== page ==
Kyng Tavii defends his C!an, says group promotes unity
For the past two weeks, Kyng Tavii’s C!an has been blamed for trying to deactivate the social media accounts of influencers including Negus Imara and Able Boss. The narrative? Tavii instructs his superfan group to report the pages of those who speak ill of him, adding to an existing belief that the comedian is problematic.
But Tavii opted for the adjective “misunderstood”, clarifying that his C!an is a positive movement that only barks when provoked. In this case, Tavii said imposters infiltrated his group, which led to the C!an merely defending his brand.
“If you were in the C!an and see the energy weh we a push and you see how we deal with each other, then you’d have a different opinion on what I’m trying to create. All we spit is positivity and vibes, and all we do is talk about ‘big nose’ and vaccine. We talk about things weh can up in di youth dem mind certain way. We don’t indulge in mix-up and bad vibes,” Tavii told The Gleaner.
He established the C!an in 2020 which stands as a Telegram group of 1,500 members. Loyalty and trustworthiness are required to be a ‘C!ansman’, but the group is now closed due to the recent imposters. Despite what others may think, Tavii, whose given name is Tovaughn Hamilton, said the group’s mission is to show that unity is achievable in any system.
“Why I’m building this empire is because Jamaica lacks unity, and back then, I have always lacked unity with people in my surroundings and loyalty wasn’t really present, so this is why mi rush fi create an empire where loyalty, unity, guidance, and all those good stuff can be presented in that empire – not just for me, but for the young youths growing up, too. We have a good amount of elders in a di C!an right now weh a guide me and the youth dem certain way, so a dat we a try cultivate. When my career set certain way, we’re going to select a different talent out a di C!an and highlight them, so am I doing a bad thing?”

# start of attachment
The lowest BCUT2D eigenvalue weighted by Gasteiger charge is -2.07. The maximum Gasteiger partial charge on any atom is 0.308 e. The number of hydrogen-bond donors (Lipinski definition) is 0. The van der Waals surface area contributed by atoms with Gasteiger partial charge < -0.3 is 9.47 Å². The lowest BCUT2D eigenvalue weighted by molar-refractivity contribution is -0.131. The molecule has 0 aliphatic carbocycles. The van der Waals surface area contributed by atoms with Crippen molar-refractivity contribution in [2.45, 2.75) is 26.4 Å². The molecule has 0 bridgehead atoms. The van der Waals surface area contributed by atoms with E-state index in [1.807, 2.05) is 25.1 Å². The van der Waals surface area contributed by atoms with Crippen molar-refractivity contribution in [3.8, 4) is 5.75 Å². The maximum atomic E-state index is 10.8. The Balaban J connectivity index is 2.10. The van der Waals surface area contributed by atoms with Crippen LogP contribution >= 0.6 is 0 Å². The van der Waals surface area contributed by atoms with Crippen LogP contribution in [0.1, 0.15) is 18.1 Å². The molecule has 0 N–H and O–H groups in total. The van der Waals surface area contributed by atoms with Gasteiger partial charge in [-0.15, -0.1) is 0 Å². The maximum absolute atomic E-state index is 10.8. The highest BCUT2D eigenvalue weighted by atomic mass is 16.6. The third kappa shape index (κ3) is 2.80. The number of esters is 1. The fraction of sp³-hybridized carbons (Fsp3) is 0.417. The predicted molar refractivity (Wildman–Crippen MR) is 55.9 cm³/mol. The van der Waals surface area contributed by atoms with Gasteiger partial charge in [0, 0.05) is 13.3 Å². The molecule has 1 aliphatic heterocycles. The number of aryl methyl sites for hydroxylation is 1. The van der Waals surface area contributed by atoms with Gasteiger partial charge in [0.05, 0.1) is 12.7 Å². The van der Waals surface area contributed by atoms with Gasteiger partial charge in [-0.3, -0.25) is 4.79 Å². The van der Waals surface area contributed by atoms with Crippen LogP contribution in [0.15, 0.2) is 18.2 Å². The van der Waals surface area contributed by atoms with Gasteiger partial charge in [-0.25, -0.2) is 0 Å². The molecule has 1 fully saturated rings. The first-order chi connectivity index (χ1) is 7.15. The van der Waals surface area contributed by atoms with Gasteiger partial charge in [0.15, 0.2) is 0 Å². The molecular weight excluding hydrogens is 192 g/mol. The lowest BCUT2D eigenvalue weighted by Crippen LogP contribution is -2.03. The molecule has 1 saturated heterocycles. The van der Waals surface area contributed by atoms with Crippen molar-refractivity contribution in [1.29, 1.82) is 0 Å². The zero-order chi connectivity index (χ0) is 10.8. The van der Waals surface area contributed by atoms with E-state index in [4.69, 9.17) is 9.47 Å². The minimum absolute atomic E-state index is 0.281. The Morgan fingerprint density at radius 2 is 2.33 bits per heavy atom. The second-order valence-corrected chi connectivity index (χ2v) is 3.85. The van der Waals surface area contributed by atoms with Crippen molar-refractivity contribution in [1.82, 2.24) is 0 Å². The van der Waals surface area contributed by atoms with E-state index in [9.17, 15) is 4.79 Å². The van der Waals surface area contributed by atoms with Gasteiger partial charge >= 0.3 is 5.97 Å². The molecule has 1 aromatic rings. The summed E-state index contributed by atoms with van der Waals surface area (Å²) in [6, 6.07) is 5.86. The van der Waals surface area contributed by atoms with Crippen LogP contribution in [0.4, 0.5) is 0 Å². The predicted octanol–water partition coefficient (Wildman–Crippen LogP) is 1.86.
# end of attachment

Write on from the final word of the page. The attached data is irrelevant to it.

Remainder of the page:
171,000 subscribers strong
That is Tavii’s YouTube following, where he has posted original comedic skits and music over the past six years. He’s typically a one-man show, which he says he prefers until he finds the right collaborative talent. His solitude contributes to what he thinks is the biggest misconception about him.
“Because mi nuh really talk much, and I don’t really do much on social media other than my craft, and because of the silence, I think that cause people fi kinda nuh understand mi certain way or get the chance to. At the same time, I feel like it’s my fault cause I really don’t post my personal life out there, but I think that is the reason why people kinda misunderstand mi certain levels.”
The 26-year-old said maturity and self-awareness have helped him to navigate unwarranted opinions and criticism, stating that as long as the C!an approves, no other voice matters.
“When the group was 100 members, dem look out for me certain way, and to me that coming like mi family, so mi listen to them,” he said. “Whenever I make my funds, I even try to support others cause you know people nuh really fortunate nowadays, so mi try mi best fi help dem and dem help me.
He also finds solace in his music and aims to release “responsible lyrics” because of his influence. He released the Blkk Sheep album in 2020, which features the tracks Queen, Promises, and Light Found.